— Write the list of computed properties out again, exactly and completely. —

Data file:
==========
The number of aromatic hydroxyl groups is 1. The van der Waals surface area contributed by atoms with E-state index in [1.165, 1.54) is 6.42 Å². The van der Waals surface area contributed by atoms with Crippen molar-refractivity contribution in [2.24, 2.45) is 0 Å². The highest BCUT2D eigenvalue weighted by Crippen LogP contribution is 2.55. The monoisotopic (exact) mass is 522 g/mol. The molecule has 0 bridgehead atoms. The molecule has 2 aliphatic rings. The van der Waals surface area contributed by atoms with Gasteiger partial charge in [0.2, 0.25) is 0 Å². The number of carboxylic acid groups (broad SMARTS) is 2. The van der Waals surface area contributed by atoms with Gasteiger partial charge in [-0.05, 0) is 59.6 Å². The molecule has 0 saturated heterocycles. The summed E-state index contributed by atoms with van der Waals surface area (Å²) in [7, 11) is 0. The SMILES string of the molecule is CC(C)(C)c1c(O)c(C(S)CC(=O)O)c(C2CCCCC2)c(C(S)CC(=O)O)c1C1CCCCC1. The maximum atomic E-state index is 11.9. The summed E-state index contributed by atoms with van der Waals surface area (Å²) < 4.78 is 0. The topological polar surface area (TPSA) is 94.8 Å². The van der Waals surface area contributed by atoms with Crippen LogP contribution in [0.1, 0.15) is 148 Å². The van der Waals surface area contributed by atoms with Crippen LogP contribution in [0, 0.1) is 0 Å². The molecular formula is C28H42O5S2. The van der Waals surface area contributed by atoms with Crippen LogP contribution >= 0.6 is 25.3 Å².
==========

The number of aromatic hydroxyl groups is 1. The van der Waals surface area contributed by atoms with E-state index in [1.165, 1.54) is 6.42 Å². The van der Waals surface area contributed by atoms with Crippen molar-refractivity contribution in [2.24, 2.45) is 0 Å². The highest BCUT2D eigenvalue weighted by Crippen LogP contribution is 2.55. The monoisotopic (exact) mass is 522 g/mol. The molecule has 0 bridgehead atoms. The molecule has 2 aliphatic rings. The van der Waals surface area contributed by atoms with Gasteiger partial charge in [0.2, 0.25) is 0 Å². The number of carboxylic acid groups (broad SMARTS) is 2. The van der Waals surface area contributed by atoms with Gasteiger partial charge in [-0.05, 0) is 59.6 Å². The molecule has 0 saturated heterocycles. The summed E-state index contributed by atoms with van der Waals surface area (Å²) in [7, 11) is 0. The SMILES string of the molecule is CC(C)(C)c1c(O)c(C(S)CC(=O)O)c(C2CCCCC2)c(C(S)CC(=O)O)c1C1CCCCC1. The maximum atomic E-state index is 11.9. The summed E-state index contributed by atoms with van der Waals surface area (Å²) < 4.78 is 0. The topological polar surface area (TPSA) is 94.8 Å². The van der Waals surface area contributed by atoms with Crippen LogP contribution in [0.1, 0.15) is 148 Å². The van der Waals surface area contributed by atoms with Crippen LogP contribution in [0, 0.1) is 0 Å². The molecular formula is C28H42O5S2. The van der Waals surface area contributed by atoms with Crippen LogP contribution >= 0.6 is 25.3 Å².